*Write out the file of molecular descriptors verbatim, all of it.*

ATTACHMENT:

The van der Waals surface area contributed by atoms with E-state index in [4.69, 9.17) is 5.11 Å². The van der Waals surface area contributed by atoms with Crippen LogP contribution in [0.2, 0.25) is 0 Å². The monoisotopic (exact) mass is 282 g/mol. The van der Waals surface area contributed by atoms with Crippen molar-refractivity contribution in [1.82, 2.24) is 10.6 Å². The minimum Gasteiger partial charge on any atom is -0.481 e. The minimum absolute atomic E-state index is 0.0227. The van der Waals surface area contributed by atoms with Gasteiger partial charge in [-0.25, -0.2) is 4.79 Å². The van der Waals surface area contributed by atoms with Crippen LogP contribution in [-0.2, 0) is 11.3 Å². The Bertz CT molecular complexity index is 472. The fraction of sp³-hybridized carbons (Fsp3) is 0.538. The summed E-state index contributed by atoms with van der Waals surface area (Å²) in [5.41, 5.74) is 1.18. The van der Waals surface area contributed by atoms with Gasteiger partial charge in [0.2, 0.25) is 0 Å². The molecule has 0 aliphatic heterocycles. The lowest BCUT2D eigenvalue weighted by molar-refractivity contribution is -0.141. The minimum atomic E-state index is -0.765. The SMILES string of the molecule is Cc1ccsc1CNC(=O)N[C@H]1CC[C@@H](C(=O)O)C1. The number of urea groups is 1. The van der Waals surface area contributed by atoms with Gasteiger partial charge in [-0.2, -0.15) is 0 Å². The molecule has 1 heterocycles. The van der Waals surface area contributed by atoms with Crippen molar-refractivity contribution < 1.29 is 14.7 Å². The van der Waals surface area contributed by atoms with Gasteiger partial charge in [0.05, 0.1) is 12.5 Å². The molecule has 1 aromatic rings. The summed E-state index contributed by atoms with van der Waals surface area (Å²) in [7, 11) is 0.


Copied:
The van der Waals surface area contributed by atoms with E-state index in [4.69, 9.17) is 5.11 Å². The van der Waals surface area contributed by atoms with Crippen LogP contribution in [0.2, 0.25) is 0 Å². The monoisotopic (exact) mass is 282 g/mol. The van der Waals surface area contributed by atoms with Crippen molar-refractivity contribution in [1.82, 2.24) is 10.6 Å². The minimum Gasteiger partial charge on any atom is -0.481 e. The minimum absolute atomic E-state index is 0.0227. The van der Waals surface area contributed by atoms with Gasteiger partial charge in [-0.25, -0.2) is 4.79 Å². The van der Waals surface area contributed by atoms with Crippen LogP contribution in [-0.2, 0) is 11.3 Å². The Bertz CT molecular complexity index is 472. The fraction of sp³-hybridized carbons (Fsp3) is 0.538. The summed E-state index contributed by atoms with van der Waals surface area (Å²) in [5.41, 5.74) is 1.18. The van der Waals surface area contributed by atoms with Gasteiger partial charge in [0.2, 0.25) is 0 Å². The molecule has 0 aliphatic heterocycles. The lowest BCUT2D eigenvalue weighted by molar-refractivity contribution is -0.141. The minimum atomic E-state index is -0.765. The SMILES string of the molecule is Cc1ccsc1CNC(=O)N[C@H]1CC[C@@H](C(=O)O)C1. The number of urea groups is 1. The van der Waals surface area contributed by atoms with Gasteiger partial charge in [-0.2, -0.15) is 0 Å². The molecule has 1 heterocycles. The van der Waals surface area contributed by atoms with Crippen molar-refractivity contribution < 1.29 is 14.7 Å². The van der Waals surface area contributed by atoms with Gasteiger partial charge in [0.05, 0.1) is 12.5 Å². The molecule has 1 aromatic rings. The summed E-state index contributed by atoms with van der Waals surface area (Å²) in [7, 11) is 0.